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BWW Review: WHAT REALLY MATTERS at The Incubator Theatre - Three Insightful and Clever Stories


Have you ever asked yourselves if the way you live your lives is really the way you want to live? Or is it the right way to live?

In this Incubator Theater comedy, written and directed by Eli Haviv, we get to see 3 different stories, 3 pieces of life, that manage to touch some aspects of life that we usually don't stop to wonder about.

In the first story we witness a nice and lonely old man (Gabi Amrani) sitting peacefully in his flat when suddenly a young couple comes in (Yehonatan Porat and Yael Sztulman). At first it seems to the old man that they are just new neighbours that dropped by to say hello. When he realizes that they actually came to take his place in the flat, because they still have their lives ahead of them while he is close to his death, he refuses to play along and clings on to his life.
The couple's casual approach and overly kind behaviour towards their unusual request adds to comic aspect of this scene. While the tragic aspect is quite obvious, Gabi Amrani manages to bring us a very authentic and reliable character that makes the audience feel his pain.

In the second story there are two soldiers inside a tent waiting to go to war the next day. One of them (Yariv Kook) is drinking alcohol and trying to write a poem so he can leave something to remember him by after his death, which he is certain will occur tomorrow in the war. His poem is quite bad but it doesn't matter to him because after a person dies all his poems become good.
The other soldier (Ram Mizrahi) is not willing to accept that their upcoming death is so obvious and insists that he must go to war because someone needs to do it.
A prostitute (Yael Sztulman) hired by the first soldier joins them in the tent after he decided that since his near death is inevitable he should at least enjoy his last hours. While he's already drunk he urges the other soldier to sleep with her at gun point. What he didn't know is that the prostitute's wittiness will change the situation completely.

The third story shows us a middle aged couple celebrating the wife's 50th birthday with a quiet dinner at home. What begins as a calm and casual scene takes a surprising turn when a magician (Yariv Kook/Tom Hagai) arrives after he was hired by the husband (Arik Eshet) to make his wife (Fabiana Meyuhas) enjoy a good old magic act. Little did he know that the magic act they were about to witness will include the magic of introspection his wife is about to go through under the guidance of the magician who shows his psychological and hypnotic skills.

Each and every one of these stories gives us the option to get a profound and insightful look on some issues that each of us has to deal with in our lives.
The clever and intelligent writing alongside the use of bitter humour make these stories touch the audience and allow them to keep thinking about these issues and the way they handle them in their own lives even long after they leave the theatre.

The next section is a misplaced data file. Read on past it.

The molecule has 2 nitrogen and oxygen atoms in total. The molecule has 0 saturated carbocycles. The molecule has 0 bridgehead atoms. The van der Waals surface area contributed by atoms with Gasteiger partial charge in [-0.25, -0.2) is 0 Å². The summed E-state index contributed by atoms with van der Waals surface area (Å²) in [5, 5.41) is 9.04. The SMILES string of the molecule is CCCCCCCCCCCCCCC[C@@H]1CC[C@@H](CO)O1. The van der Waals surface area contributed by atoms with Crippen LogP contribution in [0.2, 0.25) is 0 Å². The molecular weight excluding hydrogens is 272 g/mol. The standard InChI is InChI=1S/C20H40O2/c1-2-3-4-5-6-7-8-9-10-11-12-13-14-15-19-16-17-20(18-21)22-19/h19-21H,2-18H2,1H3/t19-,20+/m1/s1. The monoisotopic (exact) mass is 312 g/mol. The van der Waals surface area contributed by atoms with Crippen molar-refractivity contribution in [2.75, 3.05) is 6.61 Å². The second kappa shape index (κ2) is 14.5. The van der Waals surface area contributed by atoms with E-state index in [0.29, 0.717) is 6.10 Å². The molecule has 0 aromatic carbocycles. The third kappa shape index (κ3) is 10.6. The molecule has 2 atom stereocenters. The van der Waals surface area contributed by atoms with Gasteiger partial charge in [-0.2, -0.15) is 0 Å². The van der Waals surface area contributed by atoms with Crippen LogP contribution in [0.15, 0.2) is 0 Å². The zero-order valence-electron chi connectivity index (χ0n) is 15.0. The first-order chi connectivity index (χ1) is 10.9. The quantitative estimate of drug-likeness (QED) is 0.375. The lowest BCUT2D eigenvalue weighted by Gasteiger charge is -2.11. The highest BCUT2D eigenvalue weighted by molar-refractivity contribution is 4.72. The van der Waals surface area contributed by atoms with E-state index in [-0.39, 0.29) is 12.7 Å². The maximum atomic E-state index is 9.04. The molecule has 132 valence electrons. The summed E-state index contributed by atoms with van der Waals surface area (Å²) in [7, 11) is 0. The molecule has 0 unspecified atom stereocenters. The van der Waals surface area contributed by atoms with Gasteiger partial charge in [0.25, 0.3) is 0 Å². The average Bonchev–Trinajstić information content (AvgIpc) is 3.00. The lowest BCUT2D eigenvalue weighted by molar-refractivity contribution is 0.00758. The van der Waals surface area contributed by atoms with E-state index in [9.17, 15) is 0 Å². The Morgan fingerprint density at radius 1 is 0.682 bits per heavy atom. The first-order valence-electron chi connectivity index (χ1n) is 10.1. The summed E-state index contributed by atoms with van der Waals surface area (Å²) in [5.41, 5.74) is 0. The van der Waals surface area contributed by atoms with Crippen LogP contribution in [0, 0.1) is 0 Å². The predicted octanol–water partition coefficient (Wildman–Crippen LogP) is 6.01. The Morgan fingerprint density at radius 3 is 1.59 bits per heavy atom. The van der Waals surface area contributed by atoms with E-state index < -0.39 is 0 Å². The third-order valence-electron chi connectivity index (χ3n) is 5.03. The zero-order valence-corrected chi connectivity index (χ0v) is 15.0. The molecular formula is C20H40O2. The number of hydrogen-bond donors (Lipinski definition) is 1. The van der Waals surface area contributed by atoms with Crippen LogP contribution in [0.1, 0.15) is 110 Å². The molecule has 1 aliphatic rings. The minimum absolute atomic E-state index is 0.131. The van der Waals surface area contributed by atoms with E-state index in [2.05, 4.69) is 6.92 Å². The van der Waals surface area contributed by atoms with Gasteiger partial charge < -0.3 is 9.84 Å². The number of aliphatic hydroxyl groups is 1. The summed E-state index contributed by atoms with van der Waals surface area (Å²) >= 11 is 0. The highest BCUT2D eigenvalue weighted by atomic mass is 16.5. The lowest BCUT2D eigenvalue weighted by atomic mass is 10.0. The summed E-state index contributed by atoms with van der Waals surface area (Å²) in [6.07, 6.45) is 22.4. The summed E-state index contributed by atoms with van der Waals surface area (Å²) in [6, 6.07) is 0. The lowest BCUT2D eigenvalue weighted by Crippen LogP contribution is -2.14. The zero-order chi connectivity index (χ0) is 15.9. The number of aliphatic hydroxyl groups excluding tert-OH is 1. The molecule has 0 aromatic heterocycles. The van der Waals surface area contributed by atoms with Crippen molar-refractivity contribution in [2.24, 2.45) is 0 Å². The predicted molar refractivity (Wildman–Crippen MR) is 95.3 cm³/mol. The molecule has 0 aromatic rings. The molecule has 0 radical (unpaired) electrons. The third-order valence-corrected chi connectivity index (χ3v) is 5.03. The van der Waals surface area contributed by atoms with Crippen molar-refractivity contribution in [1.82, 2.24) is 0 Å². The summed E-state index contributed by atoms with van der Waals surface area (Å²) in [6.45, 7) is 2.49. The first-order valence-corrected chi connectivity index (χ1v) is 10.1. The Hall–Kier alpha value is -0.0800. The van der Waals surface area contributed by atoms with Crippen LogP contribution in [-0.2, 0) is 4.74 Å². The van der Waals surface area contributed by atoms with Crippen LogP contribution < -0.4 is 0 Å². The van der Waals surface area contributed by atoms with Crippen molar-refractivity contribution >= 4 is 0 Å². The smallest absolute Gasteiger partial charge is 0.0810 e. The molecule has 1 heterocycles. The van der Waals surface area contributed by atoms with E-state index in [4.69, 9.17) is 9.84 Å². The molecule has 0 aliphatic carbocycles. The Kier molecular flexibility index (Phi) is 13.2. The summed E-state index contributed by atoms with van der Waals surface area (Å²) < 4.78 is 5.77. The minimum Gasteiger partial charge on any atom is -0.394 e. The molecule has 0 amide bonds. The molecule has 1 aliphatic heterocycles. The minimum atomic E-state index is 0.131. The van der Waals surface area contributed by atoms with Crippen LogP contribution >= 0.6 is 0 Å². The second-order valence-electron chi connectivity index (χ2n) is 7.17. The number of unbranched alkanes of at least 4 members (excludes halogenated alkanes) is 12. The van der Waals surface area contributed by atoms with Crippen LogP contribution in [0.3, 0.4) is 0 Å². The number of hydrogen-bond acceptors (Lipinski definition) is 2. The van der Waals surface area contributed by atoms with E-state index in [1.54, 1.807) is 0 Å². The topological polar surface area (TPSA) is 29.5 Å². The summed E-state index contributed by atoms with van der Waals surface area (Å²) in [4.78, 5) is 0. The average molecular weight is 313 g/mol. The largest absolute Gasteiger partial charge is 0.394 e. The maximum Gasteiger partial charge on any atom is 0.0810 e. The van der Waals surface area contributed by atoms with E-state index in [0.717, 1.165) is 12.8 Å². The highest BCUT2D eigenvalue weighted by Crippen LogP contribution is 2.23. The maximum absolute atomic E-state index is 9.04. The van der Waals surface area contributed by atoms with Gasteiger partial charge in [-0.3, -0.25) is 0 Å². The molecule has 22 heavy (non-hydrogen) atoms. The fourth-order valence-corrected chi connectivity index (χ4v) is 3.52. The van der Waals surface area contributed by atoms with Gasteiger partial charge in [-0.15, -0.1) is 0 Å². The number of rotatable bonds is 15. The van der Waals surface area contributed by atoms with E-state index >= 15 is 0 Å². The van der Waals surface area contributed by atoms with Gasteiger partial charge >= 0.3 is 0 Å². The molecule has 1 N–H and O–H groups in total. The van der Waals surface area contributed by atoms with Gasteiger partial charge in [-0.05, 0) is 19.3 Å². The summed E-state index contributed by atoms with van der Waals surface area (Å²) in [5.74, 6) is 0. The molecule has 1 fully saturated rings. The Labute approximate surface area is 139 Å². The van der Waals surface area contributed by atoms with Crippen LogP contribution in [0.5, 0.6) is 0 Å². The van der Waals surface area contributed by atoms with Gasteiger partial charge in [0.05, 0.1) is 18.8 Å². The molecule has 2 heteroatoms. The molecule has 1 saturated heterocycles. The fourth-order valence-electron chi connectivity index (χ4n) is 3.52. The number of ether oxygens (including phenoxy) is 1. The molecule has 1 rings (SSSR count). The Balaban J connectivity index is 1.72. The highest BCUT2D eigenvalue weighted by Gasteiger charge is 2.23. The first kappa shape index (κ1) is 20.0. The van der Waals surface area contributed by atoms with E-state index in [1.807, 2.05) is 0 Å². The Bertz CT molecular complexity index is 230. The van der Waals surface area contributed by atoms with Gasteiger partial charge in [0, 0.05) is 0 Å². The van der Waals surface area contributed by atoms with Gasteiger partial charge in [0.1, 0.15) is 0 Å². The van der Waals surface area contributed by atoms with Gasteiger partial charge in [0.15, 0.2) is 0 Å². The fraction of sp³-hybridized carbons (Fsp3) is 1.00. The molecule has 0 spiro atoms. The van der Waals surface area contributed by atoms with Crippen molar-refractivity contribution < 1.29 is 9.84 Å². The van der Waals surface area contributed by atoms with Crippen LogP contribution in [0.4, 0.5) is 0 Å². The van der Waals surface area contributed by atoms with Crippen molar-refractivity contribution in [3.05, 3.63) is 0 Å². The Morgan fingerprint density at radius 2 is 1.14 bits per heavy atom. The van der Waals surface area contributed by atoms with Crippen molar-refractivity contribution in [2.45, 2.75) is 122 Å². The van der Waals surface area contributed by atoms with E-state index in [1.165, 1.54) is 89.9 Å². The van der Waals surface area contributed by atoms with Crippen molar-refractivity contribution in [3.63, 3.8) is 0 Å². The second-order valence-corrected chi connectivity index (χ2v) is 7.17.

It is an important theatrical event for those of you who are not afraid to let themselves have a deep observation on issues we usually take for granted and don't stop from time to time to think whether what we used to think of as the truth still is.

In the future I would very much like to see a complete play written by Eli Haviv. I'm sure that after creating this brilliant work as 3 short stories he is absolutely ready for writing a full play to be put on stage.

One small thing about Tzavta Theatre that hosted this production:
When it says that the show will start at 20:00 people make plans according to that and to the length of the show. When a theatre decides to start the show at around 20:15, as it happened in this case, it's very disrespectful towards the people in the audience who arrived on time. Even if the theatre notices that some tickets that were booked for this show still haven't been picked up it doesn't mean that people who arrived on time have to suffer because of late-comers.
Moreover, even after the late start of the performance the ushers kept on letting late-comers enter the theatre and take their original seats, even if they were in the middle of a row in a way that interferes other viewers. The late-comers caused a lot of noise after the performance already began, and even more surprisingly: The lights in the audience area were kept on until all the late-comers took their seats.
In every theatre there should be a clear policy regarding how to handle late-comers. Whether to let them in at all or not, and if so, where will they be seated in a quiet way without interferences. And this policy should be applied during every performance.

Play and Director: Eli Haviv
Music: Omer Mor
Lighting Designer: Shachar Vekerzon
Set and Costume Designer: Daniella Mor
Designing Assistant: Tal Tzuriel
Assisting Director: Rotem Blotnick
Production Manager: Eran Fitousi
Magic Training: Eli Schoenfeld

Cast: Gabi Amrani, Arik Eshet, Fabiana Meyuhas, Tom Hagai, Yariv Kook, Ram Mizrahi, Yehonatan Porat, Yael Sztulman

For tickets and furhter information click here.

Photo: Dedi Elias

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